Miners unhappy with lower fees, debt ceiling talks lower tax by 30%

Key Takeaways

  • A proposed 30% tax on cryptocurrency mining may not be implemented due to negotiations over the US debt ceiling.
  • This is a positive development for crypto miners who are struggling with rising hash rates and electricity costs.
  • During the pandemic bull market, many miners held onto their Bitcoin reserves, which turned out to be a mistake.

Like any business, Bitcoin mining has revenue and costs. Revenue comes from Bitcoin earned through the block subsidy reward and transaction fees, while costs are mainly derived from electricity. In recent years, the Bitcoin price has fallen, hitting miners hard. Although the Bitcoin price has rebounded in 2023, it is still 60% lower than its peak in late 2021. This decrease in revenue has caused many miners to increase their investments across the industry, scaling up their operations and adding new equipment. Hardware prices have spiked due to the surge in demand. Since then, demand has fallen off in line with the Bitcoin price, meaning not only is the revenue down, but many miners are in the red on their hardware investments. This is particularly painful for mining companies who leveraged up through increased debt in order to make these investments, getting hit twice as hard as interest rates have also been hiked.

The other side of the equation has also gone against miners: cost. Russia invading Ukraine triggered an energy crisis, while inflation is rampant globally, even if it has come down since the peak last year. This has sent miners’ biggest expense, electricity, vertical – at the same time that the price of Bitcoin has fallen. Exacerbating this effect is the increase in hash power, which refers to the computing power on the Bitcoin network. This increases as more miners join the network, meaning there is greater competition and greater dollar outlay required of miners to fight for revenue. The hash rate is currently at all-time highs, putting a further squeeze on miners.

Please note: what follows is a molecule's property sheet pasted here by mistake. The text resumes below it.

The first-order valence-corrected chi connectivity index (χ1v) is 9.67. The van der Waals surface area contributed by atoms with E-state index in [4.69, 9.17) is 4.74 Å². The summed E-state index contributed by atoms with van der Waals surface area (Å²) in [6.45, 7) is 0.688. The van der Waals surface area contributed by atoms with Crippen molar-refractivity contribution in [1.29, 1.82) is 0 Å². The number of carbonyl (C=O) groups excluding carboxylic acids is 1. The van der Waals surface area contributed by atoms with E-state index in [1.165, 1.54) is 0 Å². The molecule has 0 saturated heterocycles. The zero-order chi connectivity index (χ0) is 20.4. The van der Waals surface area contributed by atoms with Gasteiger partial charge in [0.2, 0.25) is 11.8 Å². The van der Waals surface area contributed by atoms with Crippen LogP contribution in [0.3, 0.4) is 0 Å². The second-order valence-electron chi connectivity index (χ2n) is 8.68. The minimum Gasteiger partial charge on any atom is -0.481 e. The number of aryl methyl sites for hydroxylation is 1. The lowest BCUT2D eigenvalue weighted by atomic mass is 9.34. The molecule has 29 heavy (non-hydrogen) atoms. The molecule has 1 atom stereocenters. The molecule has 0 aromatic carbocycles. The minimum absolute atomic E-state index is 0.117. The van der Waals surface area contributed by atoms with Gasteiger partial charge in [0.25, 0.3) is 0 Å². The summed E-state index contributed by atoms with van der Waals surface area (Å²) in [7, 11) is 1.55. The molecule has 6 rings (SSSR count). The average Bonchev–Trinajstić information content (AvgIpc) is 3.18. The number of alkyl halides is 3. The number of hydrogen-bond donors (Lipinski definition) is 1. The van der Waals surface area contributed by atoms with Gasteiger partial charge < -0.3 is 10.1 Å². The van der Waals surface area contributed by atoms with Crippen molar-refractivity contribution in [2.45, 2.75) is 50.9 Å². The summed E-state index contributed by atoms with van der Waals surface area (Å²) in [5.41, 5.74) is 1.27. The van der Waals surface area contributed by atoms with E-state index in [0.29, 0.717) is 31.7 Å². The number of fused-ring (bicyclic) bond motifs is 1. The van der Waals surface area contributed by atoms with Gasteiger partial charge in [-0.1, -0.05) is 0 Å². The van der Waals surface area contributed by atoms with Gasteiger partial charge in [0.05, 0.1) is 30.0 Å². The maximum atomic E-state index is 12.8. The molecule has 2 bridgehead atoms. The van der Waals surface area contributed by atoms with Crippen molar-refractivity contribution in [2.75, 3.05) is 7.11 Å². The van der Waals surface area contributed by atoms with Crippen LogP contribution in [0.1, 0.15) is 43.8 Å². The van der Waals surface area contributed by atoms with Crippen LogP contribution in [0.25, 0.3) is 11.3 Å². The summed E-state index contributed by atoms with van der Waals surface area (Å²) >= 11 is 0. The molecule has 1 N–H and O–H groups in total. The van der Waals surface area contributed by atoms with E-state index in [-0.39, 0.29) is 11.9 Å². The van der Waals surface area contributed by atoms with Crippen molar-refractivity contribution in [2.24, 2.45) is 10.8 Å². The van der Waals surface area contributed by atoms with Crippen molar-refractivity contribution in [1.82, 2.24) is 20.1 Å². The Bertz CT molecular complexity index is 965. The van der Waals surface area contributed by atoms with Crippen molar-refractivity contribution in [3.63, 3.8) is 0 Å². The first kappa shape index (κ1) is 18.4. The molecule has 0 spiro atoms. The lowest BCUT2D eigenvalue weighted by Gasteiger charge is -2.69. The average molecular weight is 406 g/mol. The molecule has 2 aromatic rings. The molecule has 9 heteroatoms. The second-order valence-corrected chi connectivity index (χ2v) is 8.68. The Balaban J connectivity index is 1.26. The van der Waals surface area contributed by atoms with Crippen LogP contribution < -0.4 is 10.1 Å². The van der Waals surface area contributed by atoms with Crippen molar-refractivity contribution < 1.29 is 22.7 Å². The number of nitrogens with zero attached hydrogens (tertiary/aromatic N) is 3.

The chart below shows how miners’ reserves jumped significantly during the bull market in USD terms, yet in BTC terms, not much was sold. In other words, miners were betting on Bitcoin continuing to rise – a fateful mistake given their ongoing revenue was already so tightly tied to the volatile asset.

Ordinals Protocol Sees Bitcoin Fees Jump

Bitcoin fees jumped up this month with the emergence of the Ordinals protocol, which put Bitcoin block space at a premium. The increased activity as a result of BRC-20 tokens launched within the Ordinals protocol was a welcome result for miners. Since then, however, fees have fallen back down.

During negotiations over the US debt ceiling, it appears that the proposed 30% tax on mining will be dropped, which is a positive development for crypto miners. Earlier this month, the US administration proposed a tax on electricity used by crypto miners called the Digital Assets Mining Energy (DAME) excise act. A 10% tax on miners’ electricity usage would be introduced next year, slated to step up to 30% by 2026. This move came amid mainstream concern around the prohibitive energy use of mining and its impact on the environment. It also came as the US continues to clamp down on the crypto industry as a whole, with an aggressive line taken by lawmakers since the start of 2023. Thus, the removal of the mining tax represents a small win for crypto amid what has been a raging storm, both within regulation and elsewhere. However, the road ahead remains perilous for miners. Bitcoin prices are still 60% off their highs, fees have normalised and hash power is at an all-time high.